Cranbrook’s Scott Niedermayer added another accolade to a long list of achievements when he was inducted into the B.C. Sports Hall of Fame Thursday evening in Vancouver.
“I was extremely fortunate to grow up in Cranbrook, a small town in the Kootenays a long way from here but still a part of the province,” Niedermayer said in opening his address Thursday at the B.C. Sports Hall of Fame Banquet of Champions.
“Being part of Team Canada at the Olympics in Vancouver, I’ve always been a proud British Columbian, and to get the opportunity to compete for my country in my home province…was a highlight. There’s a lot of connections [in my career] back to B.C. and I’m very proud of all those things.”
The 41-year-old’s list of accomplishments is long and spans across every stage he performed on. (See below for a list highlighting some of Niedermayer’s achievements.)
After being born in Edmonton, Alta., he was raised in Cranbrook from the age of three until moving to Kamloops at the age of 16, joining the WHL’s Blazers in 1989-90.
With the powerhouse Blazers, Niedermayer was a two-time WHL all-star (1991 and 1992) in addition to earning both the WHL and CHL Scholastic Player of the Year honours in 1991. When the Blazers claimed the 1992 Memorial Cup, Niedermayer was named tournament MVP.
The NHL’s New Jersey Devils drafted the left-handed rearguard with the third-overall selection of the 1991 NHL Entry Draft. Upon his professional arrival during the 1992-93 season, Niedermayer had an immediate impact, being named to the NHL All-Rookie Team after tallying 11 goals and 40 points.
Over 1,263 NHL games, the smooth-skating defenceman made a case for himself as one of the greatest to ever play the game, earning the 2004 Norris Trophy for best defenceman and 2007 Conn Smythe Trophy as playoff MVP. In 2007, Niedermayer also led the NHL in assists and points by a defenceman.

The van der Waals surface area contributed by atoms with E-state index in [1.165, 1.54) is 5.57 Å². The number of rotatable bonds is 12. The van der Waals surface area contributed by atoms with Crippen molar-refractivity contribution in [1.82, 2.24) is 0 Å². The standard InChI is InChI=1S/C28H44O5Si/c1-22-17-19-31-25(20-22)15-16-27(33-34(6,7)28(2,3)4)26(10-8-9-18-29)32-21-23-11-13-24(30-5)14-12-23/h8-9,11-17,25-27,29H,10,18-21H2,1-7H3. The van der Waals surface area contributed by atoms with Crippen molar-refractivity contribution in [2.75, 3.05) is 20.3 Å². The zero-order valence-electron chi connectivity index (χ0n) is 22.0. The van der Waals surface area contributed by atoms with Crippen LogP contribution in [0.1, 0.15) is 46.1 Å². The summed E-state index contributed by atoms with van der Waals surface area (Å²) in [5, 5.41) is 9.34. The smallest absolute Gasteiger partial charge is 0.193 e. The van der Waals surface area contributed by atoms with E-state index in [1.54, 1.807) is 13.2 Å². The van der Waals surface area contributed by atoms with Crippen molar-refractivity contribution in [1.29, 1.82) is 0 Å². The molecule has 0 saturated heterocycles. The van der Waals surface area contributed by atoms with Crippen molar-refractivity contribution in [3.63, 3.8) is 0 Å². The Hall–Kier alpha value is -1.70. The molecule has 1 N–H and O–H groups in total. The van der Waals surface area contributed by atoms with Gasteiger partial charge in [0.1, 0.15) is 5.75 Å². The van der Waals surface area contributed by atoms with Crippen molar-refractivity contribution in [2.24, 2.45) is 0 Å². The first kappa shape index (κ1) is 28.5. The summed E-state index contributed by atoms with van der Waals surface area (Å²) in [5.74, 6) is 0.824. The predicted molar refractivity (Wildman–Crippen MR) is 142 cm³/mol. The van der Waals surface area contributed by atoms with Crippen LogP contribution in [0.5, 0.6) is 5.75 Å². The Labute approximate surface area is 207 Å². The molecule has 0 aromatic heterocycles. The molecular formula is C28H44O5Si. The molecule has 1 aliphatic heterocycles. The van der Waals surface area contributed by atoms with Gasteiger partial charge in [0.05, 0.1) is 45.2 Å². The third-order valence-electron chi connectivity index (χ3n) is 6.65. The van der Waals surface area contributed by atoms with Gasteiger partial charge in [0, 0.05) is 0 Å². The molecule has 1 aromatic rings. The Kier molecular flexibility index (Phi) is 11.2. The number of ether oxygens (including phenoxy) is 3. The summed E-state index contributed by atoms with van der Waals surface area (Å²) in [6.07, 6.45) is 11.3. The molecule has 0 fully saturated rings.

In addition to his Stanley Cup championships and World Junior Hockey Championship, Niedermayer was golden on the international stage as an Olympic champion (2002, 2010), IIHF World champion (2004) and World Cup champion (2004).
Niedermayer was inducted into the Hockey Hall of Fame in 2013.
“I was really blessed playing along side some amazing players and some amazing players that didn’t mind doing some dirty jobs, paying the price to win hockey games,” Niedermayer said. “I’d like to thank all them.”
The 41-year-old Stanley Cup champion was inducted along with 10 other athletes, builders, pioneers, teams and members of the media.
Greg Athans (freestyle skiing, passed away in 2006), Sarah Burke (freestyle skiing, passed away in 2012), Lars Hansen (basketball), Joanne Sargent (basketball) were also inducted in the athlete category.
Bob Nicholson (hockey) and Dr. Jack Taunton (sports medicine) were inducted in the builder category.
The 1978 Doc’s Blues Women’s Softball Team from New Westminster was inducted as the only team.
Victoria’s Robert Powell (tennis) was inducted in the pioneer category. He reached the 1908 Wimbledon semi-finals. At the age of 36, Powell was killed while serving his country at the Battle of Vimy Ridge in 1917.
Paul Carson (passed away in 2010) and Erwin Swangard (passed away in 1993) were inducted in the media category.
The 2014 B.C. Sports Hall of Fame is located at B.C. Place in Vancouver.
The B.C. Sports Hall of Fame is a non-profit society and has been honouring worthy individuals and teams for more than 40 years.
Including the 2014 inductees, there has been 344 individuals and 56 teams inducted into the B.C. Sports Hall of Fame.
A brief selection of highlights from the career of Scott Niedermayer:
Hockey Hall of Fame (2013)Canada Sports Hall of Fame (2013)Stanley Cup (1995, 2000, 2003, 2007)Olympic Gold medal (2002, 2010)World Junior Hockey champion (1991)World Cup of Hockey (2004)IIHF World Hockey Championship (2004)Memorial Cup Champion (1992)WHL Champion (1990, 1992)Norris Trohpy (2004)Conn Smythe Trophy (2007)NHL First-team All-Star (2004, 2006, 2007)Memorial Cup MVP (1992)WHL & CHL Scholastic POY (1991)